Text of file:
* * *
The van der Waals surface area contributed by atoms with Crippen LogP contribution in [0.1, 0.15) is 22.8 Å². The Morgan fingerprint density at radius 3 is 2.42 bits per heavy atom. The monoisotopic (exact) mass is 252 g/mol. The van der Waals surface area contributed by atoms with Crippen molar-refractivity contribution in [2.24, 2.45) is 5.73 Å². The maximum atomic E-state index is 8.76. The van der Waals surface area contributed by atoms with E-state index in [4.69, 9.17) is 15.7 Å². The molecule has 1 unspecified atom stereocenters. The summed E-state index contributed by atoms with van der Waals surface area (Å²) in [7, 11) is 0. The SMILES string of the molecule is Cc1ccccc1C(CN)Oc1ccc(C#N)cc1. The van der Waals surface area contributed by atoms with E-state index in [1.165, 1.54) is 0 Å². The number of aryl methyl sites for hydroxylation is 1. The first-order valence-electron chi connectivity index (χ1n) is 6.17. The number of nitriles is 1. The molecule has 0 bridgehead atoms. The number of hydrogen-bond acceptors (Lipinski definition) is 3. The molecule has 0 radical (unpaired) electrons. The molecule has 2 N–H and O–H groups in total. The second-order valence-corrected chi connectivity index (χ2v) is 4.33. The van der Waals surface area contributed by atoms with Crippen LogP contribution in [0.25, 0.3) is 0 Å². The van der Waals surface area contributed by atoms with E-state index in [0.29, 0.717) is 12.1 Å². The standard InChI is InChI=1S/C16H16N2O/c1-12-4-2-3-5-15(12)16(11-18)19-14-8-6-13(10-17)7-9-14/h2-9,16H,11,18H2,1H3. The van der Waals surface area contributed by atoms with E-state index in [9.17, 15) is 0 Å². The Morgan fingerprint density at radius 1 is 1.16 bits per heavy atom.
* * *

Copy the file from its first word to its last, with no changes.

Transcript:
The van der Waals surface area contributed by atoms with Crippen LogP contribution in [0.1, 0.15) is 22.8 Å². The Morgan fingerprint density at radius 3 is 2.42 bits per heavy atom. The monoisotopic (exact) mass is 252 g/mol. The van der Waals surface area contributed by atoms with Crippen molar-refractivity contribution in [2.24, 2.45) is 5.73 Å². The maximum atomic E-state index is 8.76. The van der Waals surface area contributed by atoms with E-state index in [4.69, 9.17) is 15.7 Å². The molecule has 1 unspecified atom stereocenters. The summed E-state index contributed by atoms with van der Waals surface area (Å²) in [7, 11) is 0. The SMILES string of the molecule is Cc1ccccc1C(CN)Oc1ccc(C#N)cc1. The van der Waals surface area contributed by atoms with E-state index in [1.165, 1.54) is 0 Å². The number of aryl methyl sites for hydroxylation is 1. The first-order valence-electron chi connectivity index (χ1n) is 6.17. The number of nitriles is 1. The molecule has 0 bridgehead atoms. The number of hydrogen-bond acceptors (Lipinski definition) is 3. The molecule has 0 radical (unpaired) electrons. The molecule has 2 N–H and O–H groups in total. The second-order valence-corrected chi connectivity index (χ2v) is 4.33. The van der Waals surface area contributed by atoms with Crippen LogP contribution in [0.25, 0.3) is 0 Å². The van der Waals surface area contributed by atoms with E-state index in [0.29, 0.717) is 12.1 Å². The standard InChI is InChI=1S/C16H16N2O/c1-12-4-2-3-5-15(12)16(11-18)19-14-8-6-13(10-17)7-9-14/h2-9,16H,11,18H2,1H3. The van der Waals surface area contributed by atoms with E-state index in [9.17, 15) is 0 Å². The Morgan fingerprint density at radius 1 is 1.16 bits per heavy atom.